City gets dozens of Amazon HQ2 submissions ahead of formal pitch

Amazon is seeking proposals for where it should open its second corporate headquarters in North America. / Getty Images / David Ryder

There’s no shortage of prime city real estate for Amazon’s next headquarters, according to New Yorkers.

The city said Wednesday its fielded more than two dozen suggestions for where it should propose Amazon open its second headquarters, dubbed HQ2.

The city said it will work with the state to review the sites that more than 40 organizations flagged across all five boroughs, and submit a proposal to Amazon by Oct. 19.

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“From the moment Amazon released its request for proposals, New York’s real estate, business and community leaders have worked together to best position the city to win the company’s second headquarters,” said Alicia Glen, the city’s deputy mayor for Housing and Economic Development. “Thanks to this collaborative effort, we now see the tremendous potential we have for development sites.”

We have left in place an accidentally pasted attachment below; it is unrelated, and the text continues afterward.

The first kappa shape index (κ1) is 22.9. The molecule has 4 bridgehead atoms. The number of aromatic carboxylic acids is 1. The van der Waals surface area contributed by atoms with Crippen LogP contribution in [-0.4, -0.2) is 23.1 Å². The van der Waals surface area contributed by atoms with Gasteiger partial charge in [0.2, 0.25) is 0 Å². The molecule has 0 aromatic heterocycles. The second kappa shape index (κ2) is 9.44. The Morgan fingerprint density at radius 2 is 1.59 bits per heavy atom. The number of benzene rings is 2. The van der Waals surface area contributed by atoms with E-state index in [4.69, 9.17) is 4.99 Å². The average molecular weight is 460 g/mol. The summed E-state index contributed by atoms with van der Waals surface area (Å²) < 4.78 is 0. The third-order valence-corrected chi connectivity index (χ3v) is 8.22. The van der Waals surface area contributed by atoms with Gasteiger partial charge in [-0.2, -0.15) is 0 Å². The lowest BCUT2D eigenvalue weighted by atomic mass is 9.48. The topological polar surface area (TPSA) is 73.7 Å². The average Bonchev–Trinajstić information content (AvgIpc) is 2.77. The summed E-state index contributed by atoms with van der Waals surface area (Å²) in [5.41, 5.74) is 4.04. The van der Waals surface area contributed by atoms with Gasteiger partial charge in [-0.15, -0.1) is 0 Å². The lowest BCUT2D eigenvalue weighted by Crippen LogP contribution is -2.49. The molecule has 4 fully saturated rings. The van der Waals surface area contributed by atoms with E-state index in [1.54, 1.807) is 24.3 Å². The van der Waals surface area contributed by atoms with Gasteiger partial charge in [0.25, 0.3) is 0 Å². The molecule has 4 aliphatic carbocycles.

On Sept. 15, the city’s Economic Development Corporation urged New Yorkers to identify privately controlled sites that, when bundled with nearby public property, could provide a good corporate hub for Amazon.

The e-retailer said it needs about 500,000 square feet of space by 2019 — and up to 8 million square feet after 2027 — for its second headquarters in North America. Amazon wants to open HQ2 in an area with access to mass transit and within 2 miles of major highways.

The Economic Development Corp. noted in its request for site ideas that it would prioritize plans that could catalyze development in outer-borough commercial districts, minimize displacement of industrial companies and establish initiatives that connect communities to good jobs.

Some business experts said Amazon’s public bid for headquarter location proposals is a ploy to drum up competition and secure tax incentives for HQ2.

The city does not intend to propose discretionary tax incentives as part of its pitch to Amazon, according to a spokesman for the city’s Economic Development Corporation.

The state, however, has been offering Amazon incentives for its other New York City outposts.